Leslie Lipson (she, her, hers): But those would be questions that would be running through because you know the faith obligation, the free and appropriate public education obligation does not exist between a parent and the child.

Leslie Lipson (she, her, hers): right and it is not a child's obligation to behave well enough for the school to educate the kid right the faith obligation is between.

Leslie Lipson (she, her, hers): A parent i'm sorry between a school and a student I just spent this morning working actually for Georgia, Casa, who i'm huge fan of and thank Thank God.

Leslie Lipson (she, her, hers): that the obligation is not supposedly legally other you know it is on depending on every single parent, because that would really, really further disadvantaged kids, but we also know it it's just a lot of untruth about it right.

Nadine Vogel: Right right absolutely.

Nadine Vogel: Absolutely well oh my gosh I just I just saw we are out of time.

Nadine Vogel: This flew I I know there's so much more we can talk about but Leslie Thank you so much for joining us today, this is a topic that is so important in.

Nadine Vogel: it's kind of hidden nobody's really talking about it too much, and I know that the the information that you shared while coming from Georgia, I know is very real in most states, if not all states around the country in some way, shape or form, so thank you so much for joining us norma.

Nadine Vogel: Thank you for another great session and for our listeners, thank you for joining us on another episode of disabled lives matter norma take us away.

NORMA STANLEY: You guys it's been a wonderful show be blessed until next time.

Nadine Vogel: Okay bye everybody.

NORMA STANLEY:  bye bye.

Closing comment:  [Music playing in background.] Thank you for listening to this week's episode of disabled lives matter. We look forward to seeing you next Thursday.  Have a great week!

Disclaimer: The views, information, or opinions expressed during the Disabled Lives Matter podcast series are solely those of the individuals involved and do not necessarily represent those of Springboard Global Enterprises, Springboard Productions, and its employees, contractors, subsidiaries, and affiliates.  The developers of the Disabled Lives Matter podcast are not responsible and do not verify for accuracy any of the information contained in the podcast series available for listening on the PodBean hosting site and/or any other associated hosting entity. The Primary purpose of this series is to educate and inform, and does not constitute disability, medical and/or other professional advice, and/or service(s). This podcast is available for private, non-commercial use only. Advertising incorporated into, in association with, or targeted toward the content of this podcast, without the express approval and knowledge of the Disabled Lives Matter's site developers is forbidden. You may not edit, modify, or redistribute this podcast.  The developers of the Disabled Lives Matter site assume no liability for any activities in connection with this podcast or for use of this podcast in connection with any other Website, Computer, and/or Listening Device.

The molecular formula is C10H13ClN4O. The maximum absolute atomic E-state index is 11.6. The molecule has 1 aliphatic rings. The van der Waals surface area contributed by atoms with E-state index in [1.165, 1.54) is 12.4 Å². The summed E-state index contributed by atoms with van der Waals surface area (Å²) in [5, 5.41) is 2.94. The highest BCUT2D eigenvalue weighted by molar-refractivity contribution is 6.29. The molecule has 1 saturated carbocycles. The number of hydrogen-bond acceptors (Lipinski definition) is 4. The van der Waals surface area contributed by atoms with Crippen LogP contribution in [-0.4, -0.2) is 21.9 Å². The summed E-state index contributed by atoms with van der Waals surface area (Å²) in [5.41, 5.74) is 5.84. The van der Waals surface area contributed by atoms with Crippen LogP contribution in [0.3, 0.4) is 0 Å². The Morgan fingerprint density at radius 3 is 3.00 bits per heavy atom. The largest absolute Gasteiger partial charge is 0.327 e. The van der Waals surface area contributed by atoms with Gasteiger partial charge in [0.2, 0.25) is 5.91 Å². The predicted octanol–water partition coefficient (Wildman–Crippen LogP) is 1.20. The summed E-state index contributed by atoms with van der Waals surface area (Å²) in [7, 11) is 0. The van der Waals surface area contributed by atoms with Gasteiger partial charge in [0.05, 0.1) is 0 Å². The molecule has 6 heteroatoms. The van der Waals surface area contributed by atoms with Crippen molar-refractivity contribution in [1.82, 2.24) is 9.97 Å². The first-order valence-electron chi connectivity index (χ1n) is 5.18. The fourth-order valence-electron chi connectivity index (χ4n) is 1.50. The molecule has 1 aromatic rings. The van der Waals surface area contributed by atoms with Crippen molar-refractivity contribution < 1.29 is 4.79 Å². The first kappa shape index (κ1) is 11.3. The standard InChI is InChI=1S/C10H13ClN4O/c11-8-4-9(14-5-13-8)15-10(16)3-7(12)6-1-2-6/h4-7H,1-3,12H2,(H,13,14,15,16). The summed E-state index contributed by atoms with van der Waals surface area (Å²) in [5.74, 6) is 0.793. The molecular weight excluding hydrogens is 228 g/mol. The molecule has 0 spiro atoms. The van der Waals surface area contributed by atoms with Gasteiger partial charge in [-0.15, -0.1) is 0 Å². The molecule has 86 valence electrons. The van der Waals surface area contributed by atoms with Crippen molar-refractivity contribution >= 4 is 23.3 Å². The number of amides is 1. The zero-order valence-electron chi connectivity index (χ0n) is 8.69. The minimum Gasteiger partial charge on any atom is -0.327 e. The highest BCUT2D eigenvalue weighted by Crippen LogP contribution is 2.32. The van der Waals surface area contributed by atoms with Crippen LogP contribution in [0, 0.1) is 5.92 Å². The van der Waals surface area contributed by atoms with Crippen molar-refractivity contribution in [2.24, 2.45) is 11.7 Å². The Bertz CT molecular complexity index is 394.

S1-Ep23_Tawana_Williams

S1-Ep23_Tawana_Williams

August 12, 2021

Disabled Lives Matter
Season 1, Episode 23
Co-Hosts: Nadine Vogel & Norma Stanley
Guest: Tawana Williams

Intro: [Music playing in background] Disabled Lives Matter... here we go!

Voiceover: Hello and welcome to this week's episode of the disabled lives matter podcast with co-hosts Nadine Vogel and Norma Stanley… yay!